Lp-norm regularization in volumetric imaging of cardiac current sources.

Rahimi A, Xu J, Wang L - Comput Math Methods Med (2013)

Illustration of the spatial structure of ventricular current sources during a healthy (a) or pathological (b) cardiac cycle.
© Copyright Policy
Related In: Results  -  Collection

License
Show All Figures
getmorefigures.php?uid=PMC3852818&req=5

fig1: Illustration of the spatial structure of ventricular current sources during a healthy (a) or pathological (b) cardiac cycle.
Mentions: In comparison, cardiac current source starts from a few focal sites but then propagates throughout the atrial and ventricular myocardium during the cardiac cycle. As a result, the structure of cardiac current sources undergoes a much more complex spatiotemporal change during the cardiac excitation, as illustrated by the two examples given in Figure 1. In a normal depolarization phase of the cardiac excitation, the current sources form an excitation wavefront between depolarized and resting cells (Figure 1(a)). After all the cells are depolarized, the heart goes through a stage without current flow (ST-segment in an ECG cycle). Afterwards, the repolarization phase starts and a similar repolarization wavefront can be observed to flow throughout the myocardium. In a diseased heart with an infarct, this normal excitation process will be disrupted. For example, during the ST-segment, there will be a voltage difference between healthy myocardium and the center of the infarct, and active current sources will be concentrated along the scar border (Figure 1(b)). This time-varying spatial structure of the current source is important because it reveals the potential disruption to a normal excitation of the heart.

Bottom Line: Advances in computer vision have substantially improved our ability to analyze the structure and mechanics of the heart.In a set of phantom experiments, we demonstrate the superiority of the proposed Lp-norm method over its L1 and L2 counterparts in imaging cardiac current sources with increasing extents.This ability to preserve the spatial structure of source distribution is important for revealing the potential disruption to the normal heart excitation.

View Article: PubMed Central - PubMed

Affiliation: Rochester Institute of Technology, Rochester, NY 14623, USA.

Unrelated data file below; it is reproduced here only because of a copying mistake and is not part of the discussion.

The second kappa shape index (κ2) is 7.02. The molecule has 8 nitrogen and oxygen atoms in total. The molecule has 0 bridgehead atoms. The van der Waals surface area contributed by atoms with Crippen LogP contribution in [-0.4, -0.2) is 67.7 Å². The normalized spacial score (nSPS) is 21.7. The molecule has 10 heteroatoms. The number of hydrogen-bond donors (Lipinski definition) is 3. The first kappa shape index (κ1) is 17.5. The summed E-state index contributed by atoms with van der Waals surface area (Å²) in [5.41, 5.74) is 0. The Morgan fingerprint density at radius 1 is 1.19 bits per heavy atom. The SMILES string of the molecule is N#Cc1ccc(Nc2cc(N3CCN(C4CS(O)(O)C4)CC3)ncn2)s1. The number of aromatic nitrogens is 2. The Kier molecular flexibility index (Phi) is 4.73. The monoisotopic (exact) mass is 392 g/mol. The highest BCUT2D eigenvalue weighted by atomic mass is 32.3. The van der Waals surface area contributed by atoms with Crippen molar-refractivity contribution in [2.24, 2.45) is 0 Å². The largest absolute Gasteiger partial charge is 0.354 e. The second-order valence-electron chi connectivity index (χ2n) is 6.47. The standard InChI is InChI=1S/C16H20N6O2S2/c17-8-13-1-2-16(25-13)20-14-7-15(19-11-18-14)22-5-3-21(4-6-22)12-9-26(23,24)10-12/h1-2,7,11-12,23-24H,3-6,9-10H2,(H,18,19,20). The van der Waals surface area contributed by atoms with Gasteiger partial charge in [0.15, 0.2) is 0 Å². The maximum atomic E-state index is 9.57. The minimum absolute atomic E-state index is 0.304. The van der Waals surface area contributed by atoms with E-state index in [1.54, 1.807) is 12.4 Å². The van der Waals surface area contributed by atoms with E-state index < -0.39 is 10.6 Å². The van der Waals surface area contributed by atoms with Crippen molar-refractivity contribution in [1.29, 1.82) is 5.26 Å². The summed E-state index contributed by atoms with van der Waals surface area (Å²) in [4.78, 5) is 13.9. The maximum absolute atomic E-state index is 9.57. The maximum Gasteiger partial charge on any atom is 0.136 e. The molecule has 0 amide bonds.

ABSTRACT
Advances in computer vision have substantially improved our ability to analyze the structure and mechanics of the heart. In comparison, our ability to observe and analyze cardiac electrical activities is much limited. The progress to computationally reconstruct cardiac current sources from noninvasive voltage data sensed on the body surface has been hindered by the ill-posedness and the lack of a unique solution of the reconstruction problem. Common L2- and L1-norm regularizations tend to produce a solution that is either too diffused or too scattered to reflect the complex spatial structure of current source distribution in the heart. In this work, we propose a general regularization with Lp-norm (1 < p < 2) constraint to bridge the gap and balance between an overly smeared and overly focal solution in cardiac source reconstruction. In a set of phantom experiments, we demonstrate the superiority of the proposed Lp-norm method over its L1 and L2 counterparts in imaging cardiac current sources with increasing extents. Through computer-simulated and real-data experiments, we further demonstrate the feasibility of the proposed method in imaging the complex structure of excitation wavefront, as well as current sources distributed along the postinfarction scar border. This ability to preserve the spatial structure of source distribution is important for revealing the potential disruption to the normal heart excitation.

Show MeSH
Related in: MedlinePlus